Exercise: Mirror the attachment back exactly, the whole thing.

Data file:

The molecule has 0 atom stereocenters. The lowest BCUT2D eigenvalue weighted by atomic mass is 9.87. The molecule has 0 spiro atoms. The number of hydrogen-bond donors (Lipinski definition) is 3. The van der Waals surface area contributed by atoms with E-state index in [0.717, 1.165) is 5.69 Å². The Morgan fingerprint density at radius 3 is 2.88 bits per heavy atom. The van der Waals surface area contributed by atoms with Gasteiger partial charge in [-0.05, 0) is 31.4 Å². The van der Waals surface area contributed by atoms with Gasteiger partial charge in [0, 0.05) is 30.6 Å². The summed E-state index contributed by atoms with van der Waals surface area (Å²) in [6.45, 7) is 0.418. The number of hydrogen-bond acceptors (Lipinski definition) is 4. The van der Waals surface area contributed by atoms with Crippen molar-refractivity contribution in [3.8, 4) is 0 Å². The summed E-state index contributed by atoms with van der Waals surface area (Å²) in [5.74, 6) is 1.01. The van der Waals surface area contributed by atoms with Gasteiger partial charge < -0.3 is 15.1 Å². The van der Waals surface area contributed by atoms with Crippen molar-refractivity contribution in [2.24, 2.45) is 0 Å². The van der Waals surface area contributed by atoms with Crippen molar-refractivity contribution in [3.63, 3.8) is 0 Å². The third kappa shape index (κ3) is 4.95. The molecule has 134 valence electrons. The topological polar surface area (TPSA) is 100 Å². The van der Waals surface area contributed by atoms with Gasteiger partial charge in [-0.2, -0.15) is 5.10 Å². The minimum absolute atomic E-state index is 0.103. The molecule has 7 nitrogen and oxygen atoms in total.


The molecule has 0 atom stereocenters. The lowest BCUT2D eigenvalue weighted by atomic mass is 9.87. The molecule has 0 spiro atoms. The number of hydrogen-bond donors (Lipinski definition) is 3. The van der Waals surface area contributed by atoms with E-state index in [0.717, 1.165) is 5.69 Å². The Morgan fingerprint density at radius 3 is 2.88 bits per heavy atom. The van der Waals surface area contributed by atoms with Gasteiger partial charge in [-0.05, 0) is 31.4 Å². The van der Waals surface area contributed by atoms with Gasteiger partial charge in [0, 0.05) is 30.6 Å². The summed E-state index contributed by atoms with van der Waals surface area (Å²) in [6.45, 7) is 0.418. The number of hydrogen-bond acceptors (Lipinski definition) is 4. The van der Waals surface area contributed by atoms with Crippen molar-refractivity contribution in [3.8, 4) is 0 Å². The summed E-state index contributed by atoms with van der Waals surface area (Å²) in [5.74, 6) is 1.01. The van der Waals surface area contributed by atoms with Gasteiger partial charge < -0.3 is 15.1 Å². The van der Waals surface area contributed by atoms with Crippen molar-refractivity contribution in [2.24, 2.45) is 0 Å². The van der Waals surface area contributed by atoms with Crippen molar-refractivity contribution in [3.63, 3.8) is 0 Å². The third kappa shape index (κ3) is 4.95. The molecule has 134 valence electrons. The topological polar surface area (TPSA) is 100 Å². The van der Waals surface area contributed by atoms with Gasteiger partial charge in [-0.2, -0.15) is 5.10 Å². The minimum absolute atomic E-state index is 0.103. The molecule has 7 nitrogen and oxygen atoms in total.